One of Canaveral's biggest draws is the rare chance to explore a beach that's still free of hotels and tourist attractions. The park offers two beaches that are accessible by car and one accessible only by foot. Canaveral also features a couple of scenic drives, boat launches, and hiking and camping opportunities. And if you time your visit right, you can check out a rocket launch on Playalinda Beach.

Biscayne National Park

Upgraded from national monument to national park in 1980, Biscayne National Park can be found just a short drive south of Miami on Biscayne Bay. If your ideal vacation involves lots of clear blue water, Biscayne is the place you want to be. The 172,000-acre park is 95% water and home to dozens of small keys or islands — only three of them feature any kind of development.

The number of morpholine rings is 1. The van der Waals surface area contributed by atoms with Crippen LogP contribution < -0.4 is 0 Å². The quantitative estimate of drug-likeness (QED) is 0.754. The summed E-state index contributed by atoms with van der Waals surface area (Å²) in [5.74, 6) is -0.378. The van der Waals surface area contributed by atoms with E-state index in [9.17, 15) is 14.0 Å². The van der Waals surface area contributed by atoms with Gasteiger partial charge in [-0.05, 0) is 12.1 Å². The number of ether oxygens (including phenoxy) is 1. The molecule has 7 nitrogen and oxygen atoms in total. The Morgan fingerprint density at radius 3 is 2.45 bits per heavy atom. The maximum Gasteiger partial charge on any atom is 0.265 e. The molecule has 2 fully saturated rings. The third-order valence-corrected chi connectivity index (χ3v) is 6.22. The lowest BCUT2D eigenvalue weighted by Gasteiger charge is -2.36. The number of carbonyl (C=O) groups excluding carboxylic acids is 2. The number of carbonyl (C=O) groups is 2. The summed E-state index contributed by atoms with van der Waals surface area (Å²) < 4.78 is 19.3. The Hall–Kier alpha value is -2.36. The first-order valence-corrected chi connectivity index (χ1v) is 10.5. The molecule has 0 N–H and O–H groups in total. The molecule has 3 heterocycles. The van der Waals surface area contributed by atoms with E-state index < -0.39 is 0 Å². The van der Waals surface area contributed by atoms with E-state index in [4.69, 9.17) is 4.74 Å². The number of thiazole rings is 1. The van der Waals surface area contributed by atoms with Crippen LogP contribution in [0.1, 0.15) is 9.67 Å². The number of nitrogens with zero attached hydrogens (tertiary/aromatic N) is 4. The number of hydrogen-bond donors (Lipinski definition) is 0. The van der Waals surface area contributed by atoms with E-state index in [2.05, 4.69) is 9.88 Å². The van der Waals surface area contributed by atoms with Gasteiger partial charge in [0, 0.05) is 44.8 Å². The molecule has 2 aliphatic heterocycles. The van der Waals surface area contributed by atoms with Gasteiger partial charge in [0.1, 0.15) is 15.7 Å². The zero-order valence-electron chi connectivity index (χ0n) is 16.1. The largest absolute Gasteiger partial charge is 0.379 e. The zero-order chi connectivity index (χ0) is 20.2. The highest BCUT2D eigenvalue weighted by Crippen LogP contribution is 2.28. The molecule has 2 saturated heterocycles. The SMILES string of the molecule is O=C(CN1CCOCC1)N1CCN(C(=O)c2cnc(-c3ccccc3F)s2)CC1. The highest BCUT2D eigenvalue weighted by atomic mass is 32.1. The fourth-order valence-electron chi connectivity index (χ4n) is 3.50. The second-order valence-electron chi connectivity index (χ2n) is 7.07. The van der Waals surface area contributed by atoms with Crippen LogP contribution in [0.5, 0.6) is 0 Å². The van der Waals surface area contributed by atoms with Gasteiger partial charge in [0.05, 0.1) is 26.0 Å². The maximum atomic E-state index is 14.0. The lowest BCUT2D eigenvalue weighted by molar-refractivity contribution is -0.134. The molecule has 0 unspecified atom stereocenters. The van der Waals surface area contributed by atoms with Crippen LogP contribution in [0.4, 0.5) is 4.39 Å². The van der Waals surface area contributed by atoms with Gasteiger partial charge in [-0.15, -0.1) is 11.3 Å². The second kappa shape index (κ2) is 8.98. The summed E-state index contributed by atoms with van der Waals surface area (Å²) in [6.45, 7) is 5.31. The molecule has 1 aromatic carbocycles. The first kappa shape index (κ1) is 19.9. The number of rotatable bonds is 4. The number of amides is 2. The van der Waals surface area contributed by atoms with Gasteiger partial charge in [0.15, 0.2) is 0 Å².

The park's most popular island is Boca Chita Key. Here, guests can climb to the observation deck of the island's historic 65-foot ornamental lighthouse to get a view of the bay from the nearby islands to the Miami skyline in the distance. Visitors can also stop in for a picnic or dock at the island and camp overnight, although the key's close proximity to Miami and big boat-friendly harbor lends itself to a party atmosphere. Somewhat quieter, more family-friendly camping can be found on Biscayne's largest island, Elliot Key, and unlike Boca Chita, Elliot's camping includes showers for guests to use.

For guests who don't have their own boats, boat tours are available. Be sure to check out Stiltsville, a grouping of houses on stilts, located at the park's northern corner. Snorkeling is one of Biscayne's biggest draws, and there are plenty of great places to take in the reefs around the keys. If you plan to snorkel, be sure to check out the mangrove tree root system as it serves as a habitat for many types of fish. You can also explore the remains of famous shipwrecks underwater.

Big Cypress National Preserve